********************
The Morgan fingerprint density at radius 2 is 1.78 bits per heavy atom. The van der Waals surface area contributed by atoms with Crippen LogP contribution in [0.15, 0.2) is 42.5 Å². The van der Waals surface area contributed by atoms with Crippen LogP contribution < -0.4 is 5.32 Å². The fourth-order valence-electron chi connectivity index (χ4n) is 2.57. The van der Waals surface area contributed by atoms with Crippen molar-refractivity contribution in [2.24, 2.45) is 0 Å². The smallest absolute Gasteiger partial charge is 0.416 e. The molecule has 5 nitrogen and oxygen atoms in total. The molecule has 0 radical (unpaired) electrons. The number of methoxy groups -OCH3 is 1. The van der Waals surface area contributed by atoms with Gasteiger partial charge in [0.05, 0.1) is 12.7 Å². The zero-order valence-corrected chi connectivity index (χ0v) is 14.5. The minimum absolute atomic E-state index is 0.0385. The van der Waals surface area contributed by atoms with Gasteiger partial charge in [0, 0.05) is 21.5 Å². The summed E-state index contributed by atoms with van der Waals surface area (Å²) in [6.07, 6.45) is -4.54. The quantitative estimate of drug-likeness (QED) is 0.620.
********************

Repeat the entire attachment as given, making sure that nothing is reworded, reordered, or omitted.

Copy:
The Morgan fingerprint density at radius 2 is 1.78 bits per heavy atom. The van der Waals surface area contributed by atoms with Crippen LogP contribution in [0.15, 0.2) is 42.5 Å². The van der Waals surface area contributed by atoms with Crippen LogP contribution < -0.4 is 5.32 Å². The fourth-order valence-electron chi connectivity index (χ4n) is 2.57. The van der Waals surface area contributed by atoms with Crippen molar-refractivity contribution in [2.24, 2.45) is 0 Å². The smallest absolute Gasteiger partial charge is 0.416 e. The molecule has 5 nitrogen and oxygen atoms in total. The molecule has 0 radical (unpaired) electrons. The number of methoxy groups -OCH3 is 1. The van der Waals surface area contributed by atoms with Gasteiger partial charge in [0.05, 0.1) is 12.7 Å². The zero-order valence-corrected chi connectivity index (χ0v) is 14.5. The minimum absolute atomic E-state index is 0.0385. The van der Waals surface area contributed by atoms with Gasteiger partial charge in [0, 0.05) is 21.5 Å². The summed E-state index contributed by atoms with van der Waals surface area (Å²) in [6.07, 6.45) is -4.54. The quantitative estimate of drug-likeness (QED) is 0.620.